Allison: Wayfarer

Budapest Blog | 2012-2013

Wayfarer: a traveler, especially on foot. Also, the famous style of Ray-Ban you can find on my face.

This blog showcases the summer leading up to and the entirety of my Study Abroad experience. I update it regularly, so please subscribe.

Where I’m From. 

I recently discovered this online store and maybe you have seen it: 

As I perused the pages of stylized representations of our uniquely shaped state on various t-shirts and other regalia, I realized that Michiganders, myself included, really do have a lot of pride for their state. The great metropoli of Detroit, Lansing, Grand Rapids, and Kalamazoo; the most beautiful place in America and, arguably, the universe (Leelanau and the Sleeping Bear Dunes); the Great Lakes; the Thumb (my ‘up north’); the UP; and of course, all the little suburbs and rural towns in between.

At Kalamazoo College, we are fortunate enough to meet people from all over the country and the world. However, the number of students from Michigan still make up a majority. We are easy to spot. Jeans and flip flops; sunbathing when it is 60 degrees out; a shirt repping our preferred college sports team (if it’s not Kzoo, then it’s gotta be MSU!); our nasally mid-western accent; drinking pop, not soda; and always the hand.  Ask any Michigander where they are from and we will not only tell you, we will be more than happy to show you. Holding up my hand in a quasi-salute, I quickly point to the soft spot, dead center of my palm. Lansing, the capital. 

Don’t be offended! This isn’t some weird, indigenous secret hand shake, I just want to clearly represent where I am from and since my state is shaped conveniently like my out turned palm, you have the benefit of knowing exactly how far away I am from the nearest Great Lake - which is at most, only 75 miles.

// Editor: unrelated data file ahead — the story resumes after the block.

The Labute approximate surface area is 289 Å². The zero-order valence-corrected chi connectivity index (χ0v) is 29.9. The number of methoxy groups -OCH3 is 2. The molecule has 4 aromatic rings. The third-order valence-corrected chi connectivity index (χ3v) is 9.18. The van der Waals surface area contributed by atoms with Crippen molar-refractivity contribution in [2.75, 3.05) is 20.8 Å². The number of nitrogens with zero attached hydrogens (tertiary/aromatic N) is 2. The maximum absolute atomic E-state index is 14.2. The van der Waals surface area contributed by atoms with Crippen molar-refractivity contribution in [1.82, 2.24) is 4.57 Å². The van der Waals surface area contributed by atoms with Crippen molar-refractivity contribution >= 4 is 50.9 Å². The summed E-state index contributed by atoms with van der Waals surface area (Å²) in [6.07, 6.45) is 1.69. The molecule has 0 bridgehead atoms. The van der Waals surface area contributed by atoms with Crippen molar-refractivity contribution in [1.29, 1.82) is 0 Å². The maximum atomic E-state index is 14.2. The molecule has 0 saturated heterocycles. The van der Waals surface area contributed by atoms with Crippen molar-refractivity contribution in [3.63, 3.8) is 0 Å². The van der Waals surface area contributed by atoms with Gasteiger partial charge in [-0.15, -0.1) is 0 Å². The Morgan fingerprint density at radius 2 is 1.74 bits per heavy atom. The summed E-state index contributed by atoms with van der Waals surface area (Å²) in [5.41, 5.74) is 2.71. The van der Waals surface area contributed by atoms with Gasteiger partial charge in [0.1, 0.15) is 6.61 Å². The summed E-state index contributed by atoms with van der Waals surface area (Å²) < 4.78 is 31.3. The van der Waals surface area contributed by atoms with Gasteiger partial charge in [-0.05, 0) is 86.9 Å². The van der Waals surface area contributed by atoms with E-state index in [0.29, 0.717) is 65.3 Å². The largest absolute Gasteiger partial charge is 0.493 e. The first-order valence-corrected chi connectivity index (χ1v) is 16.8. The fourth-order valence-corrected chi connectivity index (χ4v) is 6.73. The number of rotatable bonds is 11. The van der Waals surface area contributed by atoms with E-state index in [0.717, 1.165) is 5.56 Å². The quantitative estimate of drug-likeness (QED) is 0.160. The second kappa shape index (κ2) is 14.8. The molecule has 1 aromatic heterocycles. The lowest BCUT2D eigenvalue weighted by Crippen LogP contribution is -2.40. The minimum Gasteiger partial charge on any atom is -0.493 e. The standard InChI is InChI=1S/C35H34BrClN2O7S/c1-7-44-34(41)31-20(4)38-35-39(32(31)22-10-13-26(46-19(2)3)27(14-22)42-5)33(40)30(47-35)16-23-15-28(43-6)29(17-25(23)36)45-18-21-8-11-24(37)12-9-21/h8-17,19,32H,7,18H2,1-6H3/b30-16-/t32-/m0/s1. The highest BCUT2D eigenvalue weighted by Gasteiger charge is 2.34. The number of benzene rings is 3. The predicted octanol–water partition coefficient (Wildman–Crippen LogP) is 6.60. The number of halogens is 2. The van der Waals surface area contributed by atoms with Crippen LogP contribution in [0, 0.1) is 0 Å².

But wait, I’m from Grand Ledge. Well, yeah, but I don’t want to confuse you. If you know the area, you will ask if I’m actually from Lansing, which is a no, but I grew up in the small rural suburb about 10 miles west of downtown. The same goes for my friends from Detroit - I only know one person that actually lives in the city of Detroit, the rest live in the ‘burbs. It’s just easier to give the general area. I have seen a lot of out-of-staters try to recreate their state’s shape with a body part, but the closest I’ve seen is California which uses the whole right arm. 

Internationally, I do not think this symbol of state love is recognized and it might be hard to translate that I wasn’t born from my palm or live there. However, if I am forced to admit that I am from America a likely follow up would be to explain what state I am from. Michigan. Oh! Detroit?! No. (Hand comes out). Lansing and I go to school in Kalamazoo. Because as much as I have pride in my state, I have pride in the cities I inhabit and frequent.

If you know me, you know that I have never expressed a whole lot of pride in being an American .This stems from growing up under the Bush regime and having half a brain to realize that the United States may just be an over-glorfied grease stain on the pages of a world history book. (#sorrynotsorry) In all my angst about the country I live in, I am grateful for my citizenship, my freedom, and my United States passport. I hope to take this mindset abroad with me, so as to represent where I am from in a positive light, but not a filtered/illusioned one. That being said, I am proud to be a Michigander, to bleed green for Michigan State University, and to call Kalamazoo my home away from home. The winters are harsh and the summers are hot. The people are friendly and the pop is cold. That’s Pure Michigan.

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